Your thyroid is a small gland in your neck, but its impact can be felt across your entire body: it affects your mood, your energy levels, has an impact on your metabolism, and generally working in conjunction with your pituitary gland to keep your body chemistry on an even keel.
Let us take a look at the most common thyroid disorders and their symptoms.
Thyroid issues take one of two forms:
- Hypothyroidism: This refers to an underactive thyroid, and the symptoms are usually lethargy, depressed mood, weight gain, and loss of tolerance of the cold.
- Hyperthyroidism: This is when your thyroid is overactive, producing too much thyroxine and it presents as nervousness, restlessness, weight loss despite an increased appetite, excess reactions to overheating and brittle, breaking hair. You can also develop brittle bones from the condition.
Neither condition is ideal: the body needs a certain level of thyroid hormones in order to function properly, and having too much or too little is equally problematic.
Table Of Contents
Thyroiditis (hypothyroid and hyperthyroid)
Thyroiditis is an inflammation of the thyroid, which upsets the function of the gland, causing it to release too little thyroid hormone or, conversely, too much!
Iodine Deficiency (hypothyroid)
Iodine deficiency is fortunately quite rare these days, as table salt often has iodine added precisely to prevent this condition, which used to be fairly widespread. This is the condition that can cause goiter, which usually manifests as a swelling in the neck and throat.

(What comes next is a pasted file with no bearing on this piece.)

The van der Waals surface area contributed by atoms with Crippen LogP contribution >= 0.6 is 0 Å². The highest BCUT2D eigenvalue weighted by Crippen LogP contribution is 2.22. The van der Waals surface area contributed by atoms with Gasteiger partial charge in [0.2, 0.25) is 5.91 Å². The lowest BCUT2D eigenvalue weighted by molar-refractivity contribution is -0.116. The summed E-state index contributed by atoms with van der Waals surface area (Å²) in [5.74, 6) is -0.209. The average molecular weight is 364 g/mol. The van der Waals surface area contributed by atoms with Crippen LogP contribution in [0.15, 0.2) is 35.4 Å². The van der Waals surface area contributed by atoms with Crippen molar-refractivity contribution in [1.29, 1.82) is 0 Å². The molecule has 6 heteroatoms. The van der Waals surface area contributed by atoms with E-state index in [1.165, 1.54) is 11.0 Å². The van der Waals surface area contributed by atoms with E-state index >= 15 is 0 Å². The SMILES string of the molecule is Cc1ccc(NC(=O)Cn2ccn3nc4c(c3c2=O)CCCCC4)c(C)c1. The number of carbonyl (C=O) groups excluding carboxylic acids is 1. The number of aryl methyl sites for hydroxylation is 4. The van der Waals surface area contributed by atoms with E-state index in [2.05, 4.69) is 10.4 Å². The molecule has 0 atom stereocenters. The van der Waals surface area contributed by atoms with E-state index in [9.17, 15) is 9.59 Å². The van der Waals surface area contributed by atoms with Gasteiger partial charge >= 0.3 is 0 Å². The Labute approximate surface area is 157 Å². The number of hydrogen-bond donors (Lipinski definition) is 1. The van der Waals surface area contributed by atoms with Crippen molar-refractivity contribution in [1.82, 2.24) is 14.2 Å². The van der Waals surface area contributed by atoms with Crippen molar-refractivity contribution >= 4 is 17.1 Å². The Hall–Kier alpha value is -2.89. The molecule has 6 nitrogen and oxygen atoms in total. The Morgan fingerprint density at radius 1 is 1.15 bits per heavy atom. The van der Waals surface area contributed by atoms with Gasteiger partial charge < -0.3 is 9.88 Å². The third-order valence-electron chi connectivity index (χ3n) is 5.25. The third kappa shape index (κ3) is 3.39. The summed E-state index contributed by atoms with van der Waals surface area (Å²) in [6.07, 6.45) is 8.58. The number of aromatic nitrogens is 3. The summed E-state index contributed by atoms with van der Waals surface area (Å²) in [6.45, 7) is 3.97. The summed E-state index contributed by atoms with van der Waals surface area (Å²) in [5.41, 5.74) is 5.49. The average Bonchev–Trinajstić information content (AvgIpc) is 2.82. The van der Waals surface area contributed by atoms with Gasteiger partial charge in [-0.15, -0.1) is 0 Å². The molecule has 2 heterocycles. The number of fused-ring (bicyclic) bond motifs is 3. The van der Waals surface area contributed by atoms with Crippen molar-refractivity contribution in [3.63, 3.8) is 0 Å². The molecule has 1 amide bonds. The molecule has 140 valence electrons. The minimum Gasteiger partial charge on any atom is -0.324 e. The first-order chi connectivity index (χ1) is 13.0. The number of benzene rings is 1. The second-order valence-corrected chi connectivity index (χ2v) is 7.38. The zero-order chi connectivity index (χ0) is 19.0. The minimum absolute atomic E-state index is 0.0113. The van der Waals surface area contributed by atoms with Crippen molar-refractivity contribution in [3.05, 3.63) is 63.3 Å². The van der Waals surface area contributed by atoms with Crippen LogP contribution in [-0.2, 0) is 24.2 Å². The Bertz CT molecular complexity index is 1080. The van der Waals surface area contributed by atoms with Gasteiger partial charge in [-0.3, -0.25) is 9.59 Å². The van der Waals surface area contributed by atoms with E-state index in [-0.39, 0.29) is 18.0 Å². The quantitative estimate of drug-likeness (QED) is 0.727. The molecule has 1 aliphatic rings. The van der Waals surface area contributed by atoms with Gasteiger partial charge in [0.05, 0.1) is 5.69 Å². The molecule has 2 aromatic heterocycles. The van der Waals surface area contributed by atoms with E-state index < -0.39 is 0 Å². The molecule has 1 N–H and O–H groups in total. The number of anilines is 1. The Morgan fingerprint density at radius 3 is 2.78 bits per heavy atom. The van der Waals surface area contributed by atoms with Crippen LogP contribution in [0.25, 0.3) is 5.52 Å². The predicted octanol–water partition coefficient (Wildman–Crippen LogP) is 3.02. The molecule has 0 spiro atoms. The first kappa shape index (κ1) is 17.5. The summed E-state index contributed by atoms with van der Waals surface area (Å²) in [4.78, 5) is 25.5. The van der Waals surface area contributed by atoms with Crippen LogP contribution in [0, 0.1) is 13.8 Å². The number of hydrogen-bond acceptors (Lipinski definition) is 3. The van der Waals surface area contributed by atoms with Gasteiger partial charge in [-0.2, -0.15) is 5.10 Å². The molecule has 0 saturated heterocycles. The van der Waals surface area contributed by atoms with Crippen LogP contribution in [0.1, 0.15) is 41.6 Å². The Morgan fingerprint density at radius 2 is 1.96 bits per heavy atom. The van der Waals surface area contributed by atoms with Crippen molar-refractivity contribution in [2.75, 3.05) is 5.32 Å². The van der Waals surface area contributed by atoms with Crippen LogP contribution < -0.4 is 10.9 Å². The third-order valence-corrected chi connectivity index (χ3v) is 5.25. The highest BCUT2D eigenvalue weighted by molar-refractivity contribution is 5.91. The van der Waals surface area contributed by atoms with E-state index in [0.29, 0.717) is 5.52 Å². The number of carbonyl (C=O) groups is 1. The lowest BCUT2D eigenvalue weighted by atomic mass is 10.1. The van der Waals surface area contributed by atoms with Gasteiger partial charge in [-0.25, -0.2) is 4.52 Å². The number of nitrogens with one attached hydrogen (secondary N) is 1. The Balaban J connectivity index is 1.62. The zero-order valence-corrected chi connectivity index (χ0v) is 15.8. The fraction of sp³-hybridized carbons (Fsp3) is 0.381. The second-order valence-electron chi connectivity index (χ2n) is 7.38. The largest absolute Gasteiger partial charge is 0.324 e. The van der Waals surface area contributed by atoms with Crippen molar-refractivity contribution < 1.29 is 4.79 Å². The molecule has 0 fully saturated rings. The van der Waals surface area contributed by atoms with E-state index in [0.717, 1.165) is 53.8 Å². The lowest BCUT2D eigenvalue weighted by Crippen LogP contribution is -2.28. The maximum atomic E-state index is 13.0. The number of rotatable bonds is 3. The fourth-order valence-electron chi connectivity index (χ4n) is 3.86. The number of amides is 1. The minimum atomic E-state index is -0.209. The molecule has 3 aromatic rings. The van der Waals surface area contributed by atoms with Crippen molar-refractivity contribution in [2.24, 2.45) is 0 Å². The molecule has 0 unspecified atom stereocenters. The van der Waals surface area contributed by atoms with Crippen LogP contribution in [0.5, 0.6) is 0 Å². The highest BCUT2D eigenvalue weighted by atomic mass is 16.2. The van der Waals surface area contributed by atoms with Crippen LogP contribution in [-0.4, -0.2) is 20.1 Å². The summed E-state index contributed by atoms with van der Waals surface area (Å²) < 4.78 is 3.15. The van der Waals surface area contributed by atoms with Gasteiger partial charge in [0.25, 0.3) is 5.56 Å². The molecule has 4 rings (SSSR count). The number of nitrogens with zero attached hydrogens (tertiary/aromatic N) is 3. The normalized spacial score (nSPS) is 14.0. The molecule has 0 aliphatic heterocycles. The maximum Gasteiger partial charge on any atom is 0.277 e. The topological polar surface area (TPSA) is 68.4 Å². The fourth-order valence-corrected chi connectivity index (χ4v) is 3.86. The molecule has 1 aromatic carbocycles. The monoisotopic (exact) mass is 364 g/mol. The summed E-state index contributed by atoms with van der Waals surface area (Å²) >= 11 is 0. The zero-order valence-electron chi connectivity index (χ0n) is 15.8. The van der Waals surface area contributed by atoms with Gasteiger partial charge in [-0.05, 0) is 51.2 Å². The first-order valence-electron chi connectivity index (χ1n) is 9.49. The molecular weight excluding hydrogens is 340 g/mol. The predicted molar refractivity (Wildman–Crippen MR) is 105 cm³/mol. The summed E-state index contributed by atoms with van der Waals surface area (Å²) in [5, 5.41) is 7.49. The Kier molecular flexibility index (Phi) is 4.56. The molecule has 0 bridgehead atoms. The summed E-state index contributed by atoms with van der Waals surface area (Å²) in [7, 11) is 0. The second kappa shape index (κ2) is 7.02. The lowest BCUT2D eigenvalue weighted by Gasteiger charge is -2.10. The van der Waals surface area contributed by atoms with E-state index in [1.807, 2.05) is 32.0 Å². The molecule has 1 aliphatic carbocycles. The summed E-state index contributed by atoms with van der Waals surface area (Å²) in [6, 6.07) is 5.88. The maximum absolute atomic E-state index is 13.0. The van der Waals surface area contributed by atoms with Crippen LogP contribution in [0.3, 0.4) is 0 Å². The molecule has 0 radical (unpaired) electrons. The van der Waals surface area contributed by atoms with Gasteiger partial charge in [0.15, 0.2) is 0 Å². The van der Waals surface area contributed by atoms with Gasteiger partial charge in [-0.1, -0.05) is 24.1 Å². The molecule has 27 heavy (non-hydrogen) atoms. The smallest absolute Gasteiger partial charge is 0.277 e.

Goiters can become large and unsightly and are (approximately) your thyroid’s attempt to grow in order to maximize iodine capture, like a fisherman spreading his nets further and further afield as the catch dwindles.
This is an appropriate metaphor as iodine is found in fish. Consuming too much iodine can make your thyroid super-efficient and give you hyperthyroidism.
Thyroid Surgery (hypothyroid)
It is ironic that one of the top causes of hypothyroidism is actually hyperthyroidism! This is because some treatments for hyperthyroidism involve blocking the actions of the thyroid or even removing it surgically.
This causes thyroid hormone production to drop below optimal levels so the patient must then rely on artificial thyroid hormone treatments like T4 and T3 thyroid medication.
Graves’ Disease (hyperthyroid)
This is the most common cause of hyperthyroidism, and quite a high cause of hypothyroidism cases too, due to the treatments meted out, as mentioned above. Approximately 85% of thyroid cases are Graves’ Disease patients.
It is a hereditary condition and is more often found in women than men.
Thyroid Nodules (hyperthyroid)
This is when small growths or lumps of cells appear in the thyroid. These lumps can produce elevated levels of thyroid hormone and are not regulated by the body, which leads to an excess of thyroid hormone in your system.
There are many thyroid conditions and the symptoms can be severe and scary. But the good news is that there are treatments for almost all thyroid patients, and a regular safe regimen of medication means that sufferers can live a long and full life with few limitations.